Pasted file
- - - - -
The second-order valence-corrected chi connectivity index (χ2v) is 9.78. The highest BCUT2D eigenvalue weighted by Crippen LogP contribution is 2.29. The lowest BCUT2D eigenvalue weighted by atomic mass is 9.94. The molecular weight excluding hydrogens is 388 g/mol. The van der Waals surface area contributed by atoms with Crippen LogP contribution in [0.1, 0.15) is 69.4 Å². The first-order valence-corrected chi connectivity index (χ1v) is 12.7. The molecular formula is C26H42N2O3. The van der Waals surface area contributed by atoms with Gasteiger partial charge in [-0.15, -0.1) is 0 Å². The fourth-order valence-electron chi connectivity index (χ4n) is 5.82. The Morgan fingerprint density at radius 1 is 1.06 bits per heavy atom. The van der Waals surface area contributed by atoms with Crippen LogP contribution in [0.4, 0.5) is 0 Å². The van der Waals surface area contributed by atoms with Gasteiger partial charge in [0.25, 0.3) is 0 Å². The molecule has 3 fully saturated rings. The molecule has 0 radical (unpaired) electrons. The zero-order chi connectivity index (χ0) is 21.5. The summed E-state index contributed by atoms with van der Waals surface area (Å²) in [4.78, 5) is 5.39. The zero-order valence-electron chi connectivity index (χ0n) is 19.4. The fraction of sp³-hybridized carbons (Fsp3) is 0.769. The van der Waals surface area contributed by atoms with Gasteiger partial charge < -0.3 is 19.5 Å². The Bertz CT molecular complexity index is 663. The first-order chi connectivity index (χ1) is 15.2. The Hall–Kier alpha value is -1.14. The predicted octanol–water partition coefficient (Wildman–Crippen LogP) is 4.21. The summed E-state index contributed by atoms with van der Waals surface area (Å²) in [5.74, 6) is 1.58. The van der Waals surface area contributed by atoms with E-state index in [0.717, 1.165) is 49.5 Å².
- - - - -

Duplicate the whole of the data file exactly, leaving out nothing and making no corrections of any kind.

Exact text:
The second-order valence-corrected chi connectivity index (χ2v) is 9.78. The highest BCUT2D eigenvalue weighted by Crippen LogP contribution is 2.29. The lowest BCUT2D eigenvalue weighted by atomic mass is 9.94. The molecular weight excluding hydrogens is 388 g/mol. The van der Waals surface area contributed by atoms with Crippen LogP contribution in [0.1, 0.15) is 69.4 Å². The first-order valence-corrected chi connectivity index (χ1v) is 12.7. The molecular formula is C26H42N2O3. The van der Waals surface area contributed by atoms with Gasteiger partial charge in [-0.15, -0.1) is 0 Å². The fourth-order valence-electron chi connectivity index (χ4n) is 5.82. The Morgan fingerprint density at radius 1 is 1.06 bits per heavy atom. The van der Waals surface area contributed by atoms with Crippen LogP contribution in [0.4, 0.5) is 0 Å². The van der Waals surface area contributed by atoms with Gasteiger partial charge in [0.25, 0.3) is 0 Å². The molecule has 3 fully saturated rings. The molecule has 0 radical (unpaired) electrons. The zero-order chi connectivity index (χ0) is 21.5. The summed E-state index contributed by atoms with van der Waals surface area (Å²) in [4.78, 5) is 5.39. The zero-order valence-electron chi connectivity index (χ0n) is 19.4. The fraction of sp³-hybridized carbons (Fsp3) is 0.769. The van der Waals surface area contributed by atoms with Gasteiger partial charge < -0.3 is 19.5 Å². The Bertz CT molecular complexity index is 663. The first-order chi connectivity index (χ1) is 15.2. The Hall–Kier alpha value is -1.14. The predicted octanol–water partition coefficient (Wildman–Crippen LogP) is 4.21. The summed E-state index contributed by atoms with van der Waals surface area (Å²) in [5.74, 6) is 1.58. The van der Waals surface area contributed by atoms with E-state index in [0.717, 1.165) is 49.5 Å².